October 23, 2013 by Trina Wafle, NRCCE
Morgantown, W.Va. — Richard A. Bajura, director of the West Virginia University National Research Center for Coal and Energy, was presented with the Sen. Jennings Randolph Lifetime Achievement Award on Wednesday (Oct. 23) by the Washington Coal Club in a ceremony in Washington, D.C.
Bajura shared the honor with U.S. Sen. Michael B. Enzi (R-Wyo.). U.S. Sen. Joe Manchin (D-W.Va.) was honored with the Coal Club’s Annual Achievement Award.
From his own research in the early 1980s on the fluid properties of coal slurries in coal liquefaction, to his recent work on a report for the National Coal Council on the capture and storage of carbon dioxide, Bajura has dedicated his career to advancing coal technologies.
Bajura was appointed director of the WVU Energy Research Center in 1984. He facilitated the expansion of energy research through the Center’s $1.2 million annual, state-funded seed program, funding WVU faculty members that helped launch dozens of competitively funded research programs within the University’s science, technology, engineering and mathematics (STEM) colleges and at NRCCE.
“Our research at WVU has been dedicated to developing technologies that make coal cleaner, from mining it to using it to create power and transportation fuels,” Bajura said. “I am honored to receive this award as a reflection of the outstanding researchers with whom I have had the privilege to work.”
Bajura has built collaborations with energy programs at other research institutions such as Virginia Tech, the University of Pittsburgh, Pennsylvania State University, the University of Kentucky, the U.S. Department of Energy National Energy Technology Laboratory, and state geological surveys in West Virginia and the northern Appalachian region.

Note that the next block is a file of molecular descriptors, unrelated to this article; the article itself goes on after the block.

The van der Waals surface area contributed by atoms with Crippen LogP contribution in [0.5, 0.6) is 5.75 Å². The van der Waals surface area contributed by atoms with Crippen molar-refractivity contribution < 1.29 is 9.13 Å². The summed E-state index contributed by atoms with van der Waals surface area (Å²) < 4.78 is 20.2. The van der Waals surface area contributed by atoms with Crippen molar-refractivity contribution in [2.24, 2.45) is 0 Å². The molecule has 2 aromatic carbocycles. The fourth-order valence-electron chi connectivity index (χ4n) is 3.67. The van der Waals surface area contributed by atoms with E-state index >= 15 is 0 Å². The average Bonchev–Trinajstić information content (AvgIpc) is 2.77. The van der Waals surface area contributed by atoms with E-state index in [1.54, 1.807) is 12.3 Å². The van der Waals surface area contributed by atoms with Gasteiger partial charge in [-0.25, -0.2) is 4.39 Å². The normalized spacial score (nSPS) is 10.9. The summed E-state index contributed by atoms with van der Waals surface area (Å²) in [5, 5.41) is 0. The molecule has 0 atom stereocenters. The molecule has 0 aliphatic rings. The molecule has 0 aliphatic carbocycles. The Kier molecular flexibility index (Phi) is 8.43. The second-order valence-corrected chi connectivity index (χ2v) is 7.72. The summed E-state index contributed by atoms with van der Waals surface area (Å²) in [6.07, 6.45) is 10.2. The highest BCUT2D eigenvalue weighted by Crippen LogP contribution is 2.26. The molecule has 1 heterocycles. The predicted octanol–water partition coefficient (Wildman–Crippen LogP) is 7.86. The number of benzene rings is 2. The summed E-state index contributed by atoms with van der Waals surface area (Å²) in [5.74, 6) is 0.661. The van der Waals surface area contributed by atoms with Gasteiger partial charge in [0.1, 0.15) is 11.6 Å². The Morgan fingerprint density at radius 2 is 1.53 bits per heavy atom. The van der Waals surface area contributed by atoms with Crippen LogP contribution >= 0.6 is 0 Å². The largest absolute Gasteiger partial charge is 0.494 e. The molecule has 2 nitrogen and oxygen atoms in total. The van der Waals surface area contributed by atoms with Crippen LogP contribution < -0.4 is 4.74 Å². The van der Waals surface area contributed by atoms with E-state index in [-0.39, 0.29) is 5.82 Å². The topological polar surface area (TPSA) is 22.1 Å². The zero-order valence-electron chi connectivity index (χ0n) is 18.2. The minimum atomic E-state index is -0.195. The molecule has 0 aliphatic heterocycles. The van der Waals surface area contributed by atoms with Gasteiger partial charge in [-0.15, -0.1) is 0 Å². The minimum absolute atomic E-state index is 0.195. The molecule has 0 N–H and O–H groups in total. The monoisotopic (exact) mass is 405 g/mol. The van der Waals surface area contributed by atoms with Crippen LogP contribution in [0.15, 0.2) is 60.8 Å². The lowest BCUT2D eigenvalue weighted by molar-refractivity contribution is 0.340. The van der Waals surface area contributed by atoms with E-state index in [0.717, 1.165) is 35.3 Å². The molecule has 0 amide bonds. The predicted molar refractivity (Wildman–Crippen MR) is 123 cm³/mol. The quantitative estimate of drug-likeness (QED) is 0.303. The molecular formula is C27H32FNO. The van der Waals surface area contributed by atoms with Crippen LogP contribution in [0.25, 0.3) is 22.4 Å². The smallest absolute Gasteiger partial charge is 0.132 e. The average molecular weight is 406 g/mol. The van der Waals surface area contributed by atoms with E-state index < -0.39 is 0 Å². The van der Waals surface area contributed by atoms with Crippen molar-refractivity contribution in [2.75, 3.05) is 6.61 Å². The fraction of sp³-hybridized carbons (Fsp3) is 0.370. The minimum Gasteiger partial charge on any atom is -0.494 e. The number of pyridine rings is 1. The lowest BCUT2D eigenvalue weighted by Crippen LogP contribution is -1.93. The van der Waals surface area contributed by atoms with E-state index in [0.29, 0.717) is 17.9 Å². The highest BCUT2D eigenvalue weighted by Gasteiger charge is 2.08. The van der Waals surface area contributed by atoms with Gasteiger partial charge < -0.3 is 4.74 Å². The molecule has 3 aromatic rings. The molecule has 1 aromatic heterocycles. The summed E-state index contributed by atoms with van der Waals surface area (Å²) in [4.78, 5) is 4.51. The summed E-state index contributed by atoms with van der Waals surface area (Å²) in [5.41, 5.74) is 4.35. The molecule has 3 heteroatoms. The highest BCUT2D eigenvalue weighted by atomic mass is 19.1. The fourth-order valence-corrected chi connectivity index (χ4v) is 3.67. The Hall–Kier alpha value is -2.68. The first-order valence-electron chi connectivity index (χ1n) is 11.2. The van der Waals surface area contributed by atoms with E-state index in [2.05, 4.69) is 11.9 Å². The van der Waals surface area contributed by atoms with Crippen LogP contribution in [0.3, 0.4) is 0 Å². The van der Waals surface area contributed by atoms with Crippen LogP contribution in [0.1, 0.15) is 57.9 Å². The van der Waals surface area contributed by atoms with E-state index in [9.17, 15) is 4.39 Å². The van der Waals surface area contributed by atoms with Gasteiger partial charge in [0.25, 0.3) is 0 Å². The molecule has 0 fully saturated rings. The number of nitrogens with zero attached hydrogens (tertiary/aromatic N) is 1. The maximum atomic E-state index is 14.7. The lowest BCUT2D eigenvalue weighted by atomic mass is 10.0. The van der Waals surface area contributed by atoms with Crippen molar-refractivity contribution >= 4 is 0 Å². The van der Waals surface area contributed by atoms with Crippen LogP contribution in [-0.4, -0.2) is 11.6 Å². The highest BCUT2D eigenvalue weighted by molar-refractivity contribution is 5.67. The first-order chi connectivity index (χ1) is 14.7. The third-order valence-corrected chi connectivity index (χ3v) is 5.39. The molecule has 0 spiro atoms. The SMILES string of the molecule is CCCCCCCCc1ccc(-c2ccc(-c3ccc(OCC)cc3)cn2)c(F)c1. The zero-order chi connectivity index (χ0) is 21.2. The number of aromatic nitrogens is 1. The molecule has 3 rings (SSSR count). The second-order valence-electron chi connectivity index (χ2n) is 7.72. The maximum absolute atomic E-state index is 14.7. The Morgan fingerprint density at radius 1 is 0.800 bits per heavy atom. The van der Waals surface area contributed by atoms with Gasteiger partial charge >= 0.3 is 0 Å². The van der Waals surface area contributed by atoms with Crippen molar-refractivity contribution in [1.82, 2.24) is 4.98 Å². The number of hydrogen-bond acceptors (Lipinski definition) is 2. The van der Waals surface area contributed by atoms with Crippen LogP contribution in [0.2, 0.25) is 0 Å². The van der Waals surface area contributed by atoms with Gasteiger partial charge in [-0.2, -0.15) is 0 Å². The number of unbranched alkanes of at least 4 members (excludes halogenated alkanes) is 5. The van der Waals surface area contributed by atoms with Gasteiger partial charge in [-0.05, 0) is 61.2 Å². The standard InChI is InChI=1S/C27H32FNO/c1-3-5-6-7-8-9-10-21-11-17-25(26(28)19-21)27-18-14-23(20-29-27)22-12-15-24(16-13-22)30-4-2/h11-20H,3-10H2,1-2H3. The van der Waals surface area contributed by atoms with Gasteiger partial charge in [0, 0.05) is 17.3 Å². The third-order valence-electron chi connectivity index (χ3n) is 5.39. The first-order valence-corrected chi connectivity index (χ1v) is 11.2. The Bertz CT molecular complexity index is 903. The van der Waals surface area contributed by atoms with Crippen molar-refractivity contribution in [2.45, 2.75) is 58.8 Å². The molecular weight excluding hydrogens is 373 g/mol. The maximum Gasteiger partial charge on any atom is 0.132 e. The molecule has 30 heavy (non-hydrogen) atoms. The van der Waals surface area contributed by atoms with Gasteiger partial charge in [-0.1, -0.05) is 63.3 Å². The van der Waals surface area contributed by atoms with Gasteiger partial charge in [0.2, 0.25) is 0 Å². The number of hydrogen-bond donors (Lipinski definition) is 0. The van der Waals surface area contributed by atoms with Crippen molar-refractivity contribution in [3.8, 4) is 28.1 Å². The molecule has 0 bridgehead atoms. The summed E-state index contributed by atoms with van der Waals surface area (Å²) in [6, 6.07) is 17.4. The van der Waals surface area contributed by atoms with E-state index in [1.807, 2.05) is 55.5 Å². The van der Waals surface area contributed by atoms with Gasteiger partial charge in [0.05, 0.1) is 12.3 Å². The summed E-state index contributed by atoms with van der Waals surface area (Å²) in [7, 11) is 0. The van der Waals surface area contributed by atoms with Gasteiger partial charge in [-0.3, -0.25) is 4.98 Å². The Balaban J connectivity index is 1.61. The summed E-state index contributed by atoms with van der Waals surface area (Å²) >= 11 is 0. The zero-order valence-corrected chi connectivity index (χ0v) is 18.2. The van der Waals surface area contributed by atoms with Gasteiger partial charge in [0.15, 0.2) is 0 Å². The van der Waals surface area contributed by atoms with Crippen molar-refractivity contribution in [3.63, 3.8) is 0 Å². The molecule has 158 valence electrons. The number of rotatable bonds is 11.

Collectively, the programs attract between $10-15 million annually, from federal and private sources.
Bajura also played an instrumental role in the formation of the Advanced Coal Technology Consortium of the U.S.-China Clean Energy Research Center, a bilateral program of the U.S. Department of Energy and the Ministry of Science and Technology of the People’s Republic of China.
In the early 90s, Bajura also oversaw a major infrastructure improvement effort that included the construction of NRCCE fuel utilization research laboratory and the purchase of $15 million worth of research equipment for faculty laboratories across campus. For three decades, Bajura has been welcomed to testify before Congress on the importance of coal research to ensure the U.S.’s energy security.
The Sen. Jennings Randolph Lifetime Achievement Award recognizes individuals who have demonstrated a lifelong dedication to the utilization of coal as a reliable and secure national energy resource. Randolph represented West Virginia in the U.S. House of Representatives from 1933 to 1947 and served in the U.S. Senate from 1958 to 1985. In 1942, he proposed the Synthetic Liquid Fuels Act to fund a program that was begun in 1944 for the production of synthetic liquid fuels from coal, oil shale and biomass to support U.S. involvement in World War II.
Formalized in 1981, the Washington Coal Club is a Washington, D.C.-based not-for-profit organization of more than 300 individuals with diverse interests in coal, ranging from its production to its utilization. Membership includes a wide range of coal interests, from coal producers and transporters, associations focused on coal’s role in the American economy, academics involved in coal-related research and policy makers from both the executive and legislative branches of government.
CONTACT: Trina Wafle, (304) 293-6038